Weed not as harmful as Aleks, government claim

Tuesday, April 7th, 2009

Re: “‘Pusher man’ Ryan must stop peddling drugs”
Nov. 14, 2007

To the editor:
Aleks is someone who jumps to conclusions, loves his mommy a little too much and lovingly sucks in information heard from sources that are not unbiased (i.e. the government, whose purpose at the moment regarding this matter is to stamp out marijuana use).

I say this not because I am a fiend for the “narcotic” (a term which Aleks uses incorrectly, just as the Prohibition government of the 1930s did before him), but because I observe the world around me objectively and seek to inform myself as much as possible before making a decision.

I know two engineers in second year doing very well in their courses who use cannabis to relax in their down time. I know various others who have proven themselves perfectly competent and functional human beings (contrary to the conclusions jumped to by Aleks) despite the fact that they break the law once in a while.

Aleks makes several mean-spirited, uninformed assumptions and ill wishes against a peaceful man " Ryan “the evil pusher man” " who simply suggested that cannabis’ effects are highly subjective, ranging from beneficial to detrimental, and that it’s up to us as mature scholars to try this relatively harmless drug and make up our own minds.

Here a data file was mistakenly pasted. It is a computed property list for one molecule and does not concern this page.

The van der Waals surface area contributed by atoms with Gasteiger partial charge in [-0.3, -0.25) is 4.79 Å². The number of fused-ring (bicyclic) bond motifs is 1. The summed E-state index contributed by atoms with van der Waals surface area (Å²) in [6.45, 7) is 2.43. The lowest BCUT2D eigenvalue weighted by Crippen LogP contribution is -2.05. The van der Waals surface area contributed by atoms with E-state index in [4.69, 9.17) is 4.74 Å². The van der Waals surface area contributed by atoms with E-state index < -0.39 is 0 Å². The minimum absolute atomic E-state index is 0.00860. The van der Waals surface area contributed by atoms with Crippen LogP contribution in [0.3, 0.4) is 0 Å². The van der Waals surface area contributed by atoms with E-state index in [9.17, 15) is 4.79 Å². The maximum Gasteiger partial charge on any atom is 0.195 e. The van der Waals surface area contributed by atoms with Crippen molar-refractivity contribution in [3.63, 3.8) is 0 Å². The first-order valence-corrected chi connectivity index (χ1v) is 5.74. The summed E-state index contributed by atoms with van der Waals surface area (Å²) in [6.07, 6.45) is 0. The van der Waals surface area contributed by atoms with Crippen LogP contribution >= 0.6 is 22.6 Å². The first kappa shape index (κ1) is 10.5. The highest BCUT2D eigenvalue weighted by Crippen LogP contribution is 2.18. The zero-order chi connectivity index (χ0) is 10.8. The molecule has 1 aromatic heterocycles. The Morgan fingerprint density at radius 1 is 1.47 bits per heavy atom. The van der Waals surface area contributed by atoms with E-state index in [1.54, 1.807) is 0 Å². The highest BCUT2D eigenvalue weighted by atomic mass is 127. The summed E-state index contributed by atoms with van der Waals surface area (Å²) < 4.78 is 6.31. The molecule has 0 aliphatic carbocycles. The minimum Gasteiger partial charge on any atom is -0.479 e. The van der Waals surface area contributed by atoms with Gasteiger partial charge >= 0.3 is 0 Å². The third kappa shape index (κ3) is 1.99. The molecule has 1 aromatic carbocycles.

His “under the radar” suggestion, “don’t knock it before you try it,” was uttered specifically with cannabis in mind, which unlike heroin and PCP " references Aleks pulls out of god-knows-where " is not physically addictive.

The LD50 [toxicology term for “lethal dose”] of cannabis is lower than aspirin, alcohol, and nicotine " all considered drugs. It is so negligible, in fact, researchers often have trouble reaching the LD50 point when experimenting with the toxicity of cannabis.

Who decides if a drug is legal or not?

The government, of course, under pressure from different groups (the temperance/Prohibition movement being very active in the ’20 and ’30s when marijuana policy was born). Governments don’t make mistakes, do they?

My point is that one merely has to look at facts and studies, such as a broad notable study commissioned by [President Richard] Nixon in the ’70s, to see marijuana is not nearly the potent addictive substance and killer the government would have you think.

In fact, there were over 6,503 alcohol-related deaths in Canada in 1996. The number of recorded cannabis deaths throughout history? Under five.
"Dre
Biology II

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